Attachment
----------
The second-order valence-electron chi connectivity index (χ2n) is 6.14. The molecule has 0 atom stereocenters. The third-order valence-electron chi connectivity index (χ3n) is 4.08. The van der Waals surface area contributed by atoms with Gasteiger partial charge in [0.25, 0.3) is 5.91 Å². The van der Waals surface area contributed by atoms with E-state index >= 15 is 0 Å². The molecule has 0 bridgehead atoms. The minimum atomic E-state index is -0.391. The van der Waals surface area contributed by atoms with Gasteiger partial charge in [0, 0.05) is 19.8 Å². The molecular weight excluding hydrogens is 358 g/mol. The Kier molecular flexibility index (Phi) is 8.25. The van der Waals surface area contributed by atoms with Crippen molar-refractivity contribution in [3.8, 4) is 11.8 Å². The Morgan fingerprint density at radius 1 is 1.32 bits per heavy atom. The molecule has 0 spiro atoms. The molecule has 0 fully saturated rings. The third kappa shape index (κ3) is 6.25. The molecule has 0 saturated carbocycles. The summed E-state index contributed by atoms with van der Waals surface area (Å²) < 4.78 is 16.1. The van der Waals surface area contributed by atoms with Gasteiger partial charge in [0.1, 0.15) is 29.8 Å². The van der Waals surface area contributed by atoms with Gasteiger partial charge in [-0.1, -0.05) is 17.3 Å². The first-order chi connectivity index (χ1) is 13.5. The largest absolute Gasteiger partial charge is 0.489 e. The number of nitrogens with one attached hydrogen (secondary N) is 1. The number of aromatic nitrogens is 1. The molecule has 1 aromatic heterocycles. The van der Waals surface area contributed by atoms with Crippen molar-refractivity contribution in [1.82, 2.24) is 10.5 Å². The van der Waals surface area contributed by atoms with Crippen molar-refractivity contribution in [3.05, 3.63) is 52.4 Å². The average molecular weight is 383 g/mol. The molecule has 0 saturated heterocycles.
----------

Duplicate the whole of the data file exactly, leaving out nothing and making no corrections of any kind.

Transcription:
The second-order valence-electron chi connectivity index (χ2n) is 6.14. The molecule has 0 atom stereocenters. The third-order valence-electron chi connectivity index (χ3n) is 4.08. The van der Waals surface area contributed by atoms with Gasteiger partial charge in [0.25, 0.3) is 5.91 Å². The van der Waals surface area contributed by atoms with E-state index >= 15 is 0 Å². The molecule has 0 bridgehead atoms. The minimum atomic E-state index is -0.391. The van der Waals surface area contributed by atoms with Gasteiger partial charge in [0, 0.05) is 19.8 Å². The molecular weight excluding hydrogens is 358 g/mol. The Kier molecular flexibility index (Phi) is 8.25. The van der Waals surface area contributed by atoms with Crippen molar-refractivity contribution in [3.8, 4) is 11.8 Å². The Morgan fingerprint density at radius 1 is 1.32 bits per heavy atom. The molecule has 0 spiro atoms. The molecule has 0 fully saturated rings. The third kappa shape index (κ3) is 6.25. The molecule has 0 saturated carbocycles. The summed E-state index contributed by atoms with van der Waals surface area (Å²) < 4.78 is 16.1. The van der Waals surface area contributed by atoms with Gasteiger partial charge in [0.1, 0.15) is 29.8 Å². The van der Waals surface area contributed by atoms with Gasteiger partial charge in [-0.1, -0.05) is 17.3 Å². The first-order chi connectivity index (χ1) is 13.5. The largest absolute Gasteiger partial charge is 0.489 e. The number of nitrogens with one attached hydrogen (secondary N) is 1. The number of aromatic nitrogens is 1. The molecule has 1 aromatic heterocycles. The van der Waals surface area contributed by atoms with Crippen molar-refractivity contribution in [1.82, 2.24) is 10.5 Å². The van der Waals surface area contributed by atoms with Crippen molar-refractivity contribution in [3.05, 3.63) is 52.4 Å². The average molecular weight is 383 g/mol. The molecule has 0 saturated heterocycles.